been an adult he could have gone to jail for up to ten
years. Susan Herman, deputy public defender in the case,
remarked, "You not only have to bring a condom on a
date, you have to bring a consent form as well."
Roiphe should know better than to rely on a short item in the
Trenton Times for an accurate account of a complicated court case,
and she misrepresents even the sketchy information the article
contains: the girl was not the boy's "date," and they did not both
"admit" they were "sexually involved." The two, indeed, disagreed
about the central facts of the case. The article does mention
something Roiphe chose to omit: the girl was fifteen years old.
The Supreme Court opinion further distinguishes this case from
Roiphe's general portrait of date-rape cases: the hypersensitive
female charging an innocently blunder male with a terrible crime
for doing what came naturally and doing it without a peep from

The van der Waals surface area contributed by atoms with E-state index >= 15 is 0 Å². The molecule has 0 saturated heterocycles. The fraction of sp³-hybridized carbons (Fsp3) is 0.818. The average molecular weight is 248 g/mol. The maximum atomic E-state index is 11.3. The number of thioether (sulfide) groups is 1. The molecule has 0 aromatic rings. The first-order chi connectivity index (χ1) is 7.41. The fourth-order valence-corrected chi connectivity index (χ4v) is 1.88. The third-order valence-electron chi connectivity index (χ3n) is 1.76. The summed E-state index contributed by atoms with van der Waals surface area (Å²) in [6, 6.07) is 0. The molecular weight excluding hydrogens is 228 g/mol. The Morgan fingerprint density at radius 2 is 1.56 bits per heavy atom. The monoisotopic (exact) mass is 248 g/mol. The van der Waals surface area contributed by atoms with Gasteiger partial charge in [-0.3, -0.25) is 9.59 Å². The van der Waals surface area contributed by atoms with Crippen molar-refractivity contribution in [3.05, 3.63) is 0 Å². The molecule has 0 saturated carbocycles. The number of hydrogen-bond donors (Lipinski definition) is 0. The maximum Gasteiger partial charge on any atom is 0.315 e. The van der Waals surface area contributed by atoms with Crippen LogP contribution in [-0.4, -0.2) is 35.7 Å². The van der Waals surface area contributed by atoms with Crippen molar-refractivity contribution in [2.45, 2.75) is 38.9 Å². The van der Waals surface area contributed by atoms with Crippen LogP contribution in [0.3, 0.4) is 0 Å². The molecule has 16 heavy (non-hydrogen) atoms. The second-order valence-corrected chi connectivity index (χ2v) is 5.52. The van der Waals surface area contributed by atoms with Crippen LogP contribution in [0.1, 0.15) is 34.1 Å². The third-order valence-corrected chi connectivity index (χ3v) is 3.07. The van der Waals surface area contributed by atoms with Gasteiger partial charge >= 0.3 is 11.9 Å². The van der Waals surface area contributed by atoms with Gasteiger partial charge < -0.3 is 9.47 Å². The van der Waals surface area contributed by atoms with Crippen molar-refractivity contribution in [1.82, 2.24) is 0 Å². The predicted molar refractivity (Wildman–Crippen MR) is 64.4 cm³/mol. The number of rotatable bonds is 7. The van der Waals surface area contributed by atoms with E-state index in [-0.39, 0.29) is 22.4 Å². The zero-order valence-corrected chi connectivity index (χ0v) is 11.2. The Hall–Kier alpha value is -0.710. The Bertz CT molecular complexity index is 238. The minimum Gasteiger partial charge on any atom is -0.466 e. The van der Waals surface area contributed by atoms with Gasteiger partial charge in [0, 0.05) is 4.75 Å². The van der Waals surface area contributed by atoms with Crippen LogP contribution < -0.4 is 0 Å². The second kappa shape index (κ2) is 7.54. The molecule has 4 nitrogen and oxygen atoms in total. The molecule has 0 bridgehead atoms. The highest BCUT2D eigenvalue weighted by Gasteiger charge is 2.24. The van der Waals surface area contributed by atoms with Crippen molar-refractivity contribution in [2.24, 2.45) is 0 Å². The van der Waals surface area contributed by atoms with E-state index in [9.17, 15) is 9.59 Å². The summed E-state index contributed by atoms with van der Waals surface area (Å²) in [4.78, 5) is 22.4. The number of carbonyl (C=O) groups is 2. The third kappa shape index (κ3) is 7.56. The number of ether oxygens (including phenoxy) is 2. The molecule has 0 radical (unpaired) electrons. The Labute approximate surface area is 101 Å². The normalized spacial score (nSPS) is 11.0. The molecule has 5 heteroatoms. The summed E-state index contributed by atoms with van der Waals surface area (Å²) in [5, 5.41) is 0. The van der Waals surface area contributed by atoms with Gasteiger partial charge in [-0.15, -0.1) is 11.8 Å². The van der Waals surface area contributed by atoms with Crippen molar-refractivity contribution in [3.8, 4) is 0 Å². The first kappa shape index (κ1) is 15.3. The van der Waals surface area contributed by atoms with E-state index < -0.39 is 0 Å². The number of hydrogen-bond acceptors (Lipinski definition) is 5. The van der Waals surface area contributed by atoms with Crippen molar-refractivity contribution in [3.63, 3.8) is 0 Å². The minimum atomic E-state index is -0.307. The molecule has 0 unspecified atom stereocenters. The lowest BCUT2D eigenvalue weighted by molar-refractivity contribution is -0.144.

her. The offender, it turns out, was dating another girl living in
the house where the rape took place, and not the victim, who, far
from passively enduring his assault, did what Roiphe implies she
did not: she slapped him, demanded that he withdraw, an, in the
morning, told her mother, whereupon they went immediately to the
police. It is absurd to use this fifteen-year-old victim- who had
surely never heard of Catharine MacKinnon or Take Back the Night-
as an example of campus feminism gone mad. And it is equally
absurd to suggest that the highly regarded New Jersey Supreme
Court, which consists of one woman and six middle-aged men, issued
an unanimous decision in the victim's favor because it had been
corrupted by radical feminism.
     The court did affirm that "signs of force or the threat of
force"- wounds, torn clothes, the presence of a weapon- were not
necessary to prove rape. This affirmation accord with the real
life fact that the amount of force necessary to achieve
penetration is not much. But it is not true that the court opened
the door to rape convictions in the kinds of cases Roiphe takes
fort the date-rape norm: sex in which the woman says yes but means
no, or says yes, means yes, but regrets it later. The court said
that consent, which need not be verbal, must be obtained for
intercourse. It's easy to parody this view, as the defense counsel
did with her joke about a "consent form"- but all that it really
means is that a man cannot penetrate a woman without some kind of